10 Apparent Conspiracies Surrounding The 1995 Oklahoma City Bombing

Shortly after 9:00 AM on April 19, 1995, a huge explosion ripped through the heart of Oklahoma City at the Alfred P. Murrah Federal Building. Casualties were in the hundreds, and the event rocked the entire nation.

Ninety minutes later, it was almost as devastating to learn that the culprit, who had already been apprehended, was an ex–US soldier, a lone wolf who had killed and maimed his fellow Americans. Timothy McVeigh was later executed for the crime in what was considered to be an open-and-shut case.

However, to some people, there are many questions still to be answered. For the most part, these questions were asked by the “usual” conspiracy theorists. Then several high-ranking FBI employees raised the same issues, and others began to pay more attention.

10 The Blast Zone

The explosion tragically cut short the lives of 168 people and severely injured over 600 others. In fact, the blast was so powerful that it damaged over 300 buildings within a 16-block radius. An entire third of the Alfred P. Murrah Federal Building simply fell away, leaving a crater that measured 9 meters (30 ft) in width and 2.4 meters (8 ft) in depth. Almost 100 cars in the immediate vicinity were incinerated beyond recognition.

To paraphrase the official story, Timothy McVeigh constructed a simple homemade bomb to carry out the attack. Yet the damage was considerable, to say the least. Of course, to some people, it was too severe.[1] What’s more, several high-ranking people believed they could provide evidence that the cause of the blast was not a homemade bomb!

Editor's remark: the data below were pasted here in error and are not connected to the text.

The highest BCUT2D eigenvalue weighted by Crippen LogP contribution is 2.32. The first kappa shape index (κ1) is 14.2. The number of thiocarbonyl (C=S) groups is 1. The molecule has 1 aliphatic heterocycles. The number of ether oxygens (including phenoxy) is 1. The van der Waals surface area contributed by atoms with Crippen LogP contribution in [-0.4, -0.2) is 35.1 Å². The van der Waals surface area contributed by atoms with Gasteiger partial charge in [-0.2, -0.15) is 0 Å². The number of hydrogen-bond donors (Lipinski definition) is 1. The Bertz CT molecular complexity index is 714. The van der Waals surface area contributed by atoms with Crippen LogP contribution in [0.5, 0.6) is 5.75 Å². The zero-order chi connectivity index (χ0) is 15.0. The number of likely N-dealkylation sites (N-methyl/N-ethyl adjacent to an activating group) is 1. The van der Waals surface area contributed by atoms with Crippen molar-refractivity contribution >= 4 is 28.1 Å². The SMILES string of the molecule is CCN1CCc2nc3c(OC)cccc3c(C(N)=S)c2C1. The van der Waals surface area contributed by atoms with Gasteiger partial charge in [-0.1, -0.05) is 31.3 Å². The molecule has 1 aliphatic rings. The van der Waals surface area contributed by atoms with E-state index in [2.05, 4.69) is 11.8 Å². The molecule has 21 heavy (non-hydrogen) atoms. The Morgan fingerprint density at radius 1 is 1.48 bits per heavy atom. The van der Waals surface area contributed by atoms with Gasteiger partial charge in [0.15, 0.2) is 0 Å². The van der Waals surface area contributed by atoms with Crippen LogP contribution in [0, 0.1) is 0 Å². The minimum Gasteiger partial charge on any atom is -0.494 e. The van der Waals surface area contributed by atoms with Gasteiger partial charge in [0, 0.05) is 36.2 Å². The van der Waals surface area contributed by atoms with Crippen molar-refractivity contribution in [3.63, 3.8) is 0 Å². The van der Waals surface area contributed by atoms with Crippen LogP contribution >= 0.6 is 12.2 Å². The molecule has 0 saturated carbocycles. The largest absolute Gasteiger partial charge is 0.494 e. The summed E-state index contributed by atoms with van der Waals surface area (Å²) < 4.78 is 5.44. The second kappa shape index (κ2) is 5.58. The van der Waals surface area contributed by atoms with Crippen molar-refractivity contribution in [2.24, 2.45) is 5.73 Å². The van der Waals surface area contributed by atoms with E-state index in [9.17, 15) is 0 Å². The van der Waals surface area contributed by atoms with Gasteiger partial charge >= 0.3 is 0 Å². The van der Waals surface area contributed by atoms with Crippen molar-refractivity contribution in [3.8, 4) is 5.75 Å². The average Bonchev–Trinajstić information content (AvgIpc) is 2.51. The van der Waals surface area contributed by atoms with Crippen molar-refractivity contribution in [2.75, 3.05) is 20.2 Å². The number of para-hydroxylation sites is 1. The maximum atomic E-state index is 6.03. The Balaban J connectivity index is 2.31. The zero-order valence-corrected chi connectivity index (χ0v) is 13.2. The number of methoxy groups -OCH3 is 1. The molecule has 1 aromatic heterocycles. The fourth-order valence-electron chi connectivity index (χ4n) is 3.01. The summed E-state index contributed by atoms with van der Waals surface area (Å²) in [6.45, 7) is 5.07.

9 Evidence Of Advanced Bomb Making And PDTN

The official line was that McVeigh had constructed a bomb from fertilizer and standard fuel. However, former high-ranking and experienced FBI agent Ted Gunderson conducted an independent investigation.

He believed and publicly stated that there was ample evidence of “advanced bomb-making skills” in the Oklahoma City tragedy. To him, all indications were of a “barometric bomb” (aka an “electro-hydrodynamic gaseous fuel device”).

More ominously, construction of such a device required advanced bomb-making knowledge and access to specific materials. Gunderson also highlighted how traces of PDTN were found on McVeigh’s clothing on the day of his arrest. According to Gunderson, this substance is one of the primary materials for a barometric bomb.[2]

Even how the building crumpled, Gunderson continued, suggested that at least some of the explosions had occurred inside the building. In short, McVeigh appeared to be an Oswald-type figure who conveniently took the blame. In fact, many researchers who subscribe to these theories highlight McVeigh’s time in the military.

8 Claims Of Being Microchipped And Mind-Controlled

It wasn’t just that McVeigh had spent time in the US military. His apparently “crazy” claims of being “microchipped” and “mind-controlled” made collective ears prick up a little in the conspiracy communities.

The aforementioned Ted Gunderson certainly took notice of McVeigh’s words because Gunderson already suspected that a high-level military bomb had been used rather than a crude homemade contraption.

This was purely speculation on the part of conspiracy theorists: If Gunderson was correct and McVeigh had received “high-level” military training, then his bizarre statements might prove to be more than the “mad ravings of a lunatic.” They might be something worth looking into, no matter how chilling the notion might be that people could be under the control of certain agencies within the US government.[3]